for example, said that the quality of “Eve of Destruction” was
terrible, and called its philosophy “juvenile.” He cautioned that
protest songs by their very nature could never maintain a popular
status, adding, “The Top Forty revenge is one of the fastest revenges
in the country. When people get turned off, that’s it: instant death. I
think the protest thing will die out pretty fast.”

     There were some exceptions to the ill treatment “Eve” received.
For example, on September 20th, 1965, Barry sang “Eve of Destruction”
on NBC’s Hullabaloo. But Barry looks back now and thanks God that the
reaction to “Eve of Destruction” kept him from further fame and
fortune. He believes it would have killed him. “It’s just as well I
didn’t get another hit tune,” he says. “I would have gone the way of
Jim Morrison, Hendrix, or Joplin. I say ‘Thank God,’ and I do thank God
for that, too, because I wouldn’t have survived. I think God did ‘Eve
of Destruction.’ It was supernatural. I was just dumbing my way through
the day, and it all happened. I came up with some great tunes after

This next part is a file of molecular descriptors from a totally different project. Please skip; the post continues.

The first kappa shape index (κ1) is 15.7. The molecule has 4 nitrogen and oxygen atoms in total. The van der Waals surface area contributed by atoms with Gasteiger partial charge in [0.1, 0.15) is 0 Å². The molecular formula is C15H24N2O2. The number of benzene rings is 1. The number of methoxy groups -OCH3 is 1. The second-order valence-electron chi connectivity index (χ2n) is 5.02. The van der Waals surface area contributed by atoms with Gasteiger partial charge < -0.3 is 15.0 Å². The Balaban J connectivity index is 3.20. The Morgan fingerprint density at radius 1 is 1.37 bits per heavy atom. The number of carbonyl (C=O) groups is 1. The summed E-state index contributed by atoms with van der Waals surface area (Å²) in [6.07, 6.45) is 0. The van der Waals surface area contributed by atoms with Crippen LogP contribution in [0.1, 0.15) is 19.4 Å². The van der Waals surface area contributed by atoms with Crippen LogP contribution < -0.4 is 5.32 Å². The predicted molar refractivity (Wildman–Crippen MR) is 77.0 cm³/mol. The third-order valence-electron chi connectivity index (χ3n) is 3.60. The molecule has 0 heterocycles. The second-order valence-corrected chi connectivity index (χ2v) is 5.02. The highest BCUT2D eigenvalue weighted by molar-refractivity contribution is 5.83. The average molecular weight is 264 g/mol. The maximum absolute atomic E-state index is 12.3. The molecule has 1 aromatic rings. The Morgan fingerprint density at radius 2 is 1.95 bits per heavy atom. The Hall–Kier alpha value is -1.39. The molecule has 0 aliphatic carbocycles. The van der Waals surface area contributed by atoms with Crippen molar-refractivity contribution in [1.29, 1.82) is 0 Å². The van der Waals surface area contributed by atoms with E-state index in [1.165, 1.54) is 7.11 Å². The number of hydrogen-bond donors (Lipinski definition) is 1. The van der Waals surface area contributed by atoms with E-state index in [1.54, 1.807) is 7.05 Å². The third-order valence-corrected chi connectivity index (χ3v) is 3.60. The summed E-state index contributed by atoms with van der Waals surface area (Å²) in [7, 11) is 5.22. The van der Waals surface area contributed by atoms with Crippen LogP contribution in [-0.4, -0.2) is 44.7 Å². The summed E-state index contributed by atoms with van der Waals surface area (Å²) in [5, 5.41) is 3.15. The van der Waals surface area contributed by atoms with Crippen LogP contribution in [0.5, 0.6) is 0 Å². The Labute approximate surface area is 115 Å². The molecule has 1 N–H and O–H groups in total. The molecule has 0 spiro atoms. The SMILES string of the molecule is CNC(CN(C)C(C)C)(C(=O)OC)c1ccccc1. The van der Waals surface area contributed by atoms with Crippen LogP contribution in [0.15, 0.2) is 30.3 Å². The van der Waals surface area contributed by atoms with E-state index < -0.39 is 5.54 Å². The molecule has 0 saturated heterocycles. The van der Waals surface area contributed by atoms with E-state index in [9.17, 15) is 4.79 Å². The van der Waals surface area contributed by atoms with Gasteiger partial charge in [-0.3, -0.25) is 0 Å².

‘Eve of Destruction,’ and none of them happened, and I couldn’t figure
out what was going on. But I’m sure glad nothing did, because I would
have been history by now.”

THE MINSTRELS 

Nelle
due presenze al Festival ne vincono uno con: Se piangi se ridi, nel
1965.
Quindi una percentuale di vittorie del 50%.
Formazione del gruppo che conquistò la città dei fiori: Karen Gunderson, Ann White, Larry Ramos, Art Podel,
Clarence Treat, Paul Totash, Barry Kane, Nick Woods e Barry McGuire. Nel
corso degli anni subisce poi oltre quindici cambiamenti d’organico.
Gruppo folk,
erede del Christy Minstrels fondato nel 1942 da Edwin Pop
Christy. Fino all’arrivo al Festival di Sanremo del 1965 il nome ufficiale
del gruppo era New Christy Minstrels al modo che lo ribattezzò Randy
Sparks che lo aveva rifondato nel 1962. Sui dischi che riportano le canzoni